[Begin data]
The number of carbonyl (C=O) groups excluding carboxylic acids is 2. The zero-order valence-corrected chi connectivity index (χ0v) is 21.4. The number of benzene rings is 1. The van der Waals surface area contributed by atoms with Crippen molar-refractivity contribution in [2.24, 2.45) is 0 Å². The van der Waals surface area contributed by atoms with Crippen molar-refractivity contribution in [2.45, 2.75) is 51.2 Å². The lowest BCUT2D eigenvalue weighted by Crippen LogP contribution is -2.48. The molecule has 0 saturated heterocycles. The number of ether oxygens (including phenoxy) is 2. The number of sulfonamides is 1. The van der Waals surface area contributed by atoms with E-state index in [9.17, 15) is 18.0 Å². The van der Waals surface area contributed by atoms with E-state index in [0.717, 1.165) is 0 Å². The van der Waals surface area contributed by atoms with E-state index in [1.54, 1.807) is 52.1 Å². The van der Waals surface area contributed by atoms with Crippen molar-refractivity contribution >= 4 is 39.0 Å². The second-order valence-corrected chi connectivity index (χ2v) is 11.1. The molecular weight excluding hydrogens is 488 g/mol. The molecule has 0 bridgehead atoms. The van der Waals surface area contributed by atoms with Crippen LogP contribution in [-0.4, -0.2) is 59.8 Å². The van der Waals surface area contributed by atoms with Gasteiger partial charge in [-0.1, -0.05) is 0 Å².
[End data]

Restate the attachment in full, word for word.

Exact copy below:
The number of carbonyl (C=O) groups excluding carboxylic acids is 2. The zero-order valence-corrected chi connectivity index (χ0v) is 21.4. The number of benzene rings is 1. The van der Waals surface area contributed by atoms with Crippen molar-refractivity contribution in [2.24, 2.45) is 0 Å². The van der Waals surface area contributed by atoms with Crippen molar-refractivity contribution in [2.45, 2.75) is 51.2 Å². The lowest BCUT2D eigenvalue weighted by Crippen LogP contribution is -2.48. The molecule has 0 saturated heterocycles. The number of ether oxygens (including phenoxy) is 2. The number of sulfonamides is 1. The van der Waals surface area contributed by atoms with E-state index in [9.17, 15) is 18.0 Å². The van der Waals surface area contributed by atoms with E-state index in [0.717, 1.165) is 0 Å². The van der Waals surface area contributed by atoms with E-state index in [1.54, 1.807) is 52.1 Å². The van der Waals surface area contributed by atoms with Crippen molar-refractivity contribution >= 4 is 39.0 Å². The second-order valence-corrected chi connectivity index (χ2v) is 11.1. The molecular weight excluding hydrogens is 488 g/mol. The molecule has 0 bridgehead atoms. The van der Waals surface area contributed by atoms with Crippen LogP contribution in [-0.4, -0.2) is 59.8 Å². The van der Waals surface area contributed by atoms with Gasteiger partial charge in [-0.1, -0.05) is 0 Å².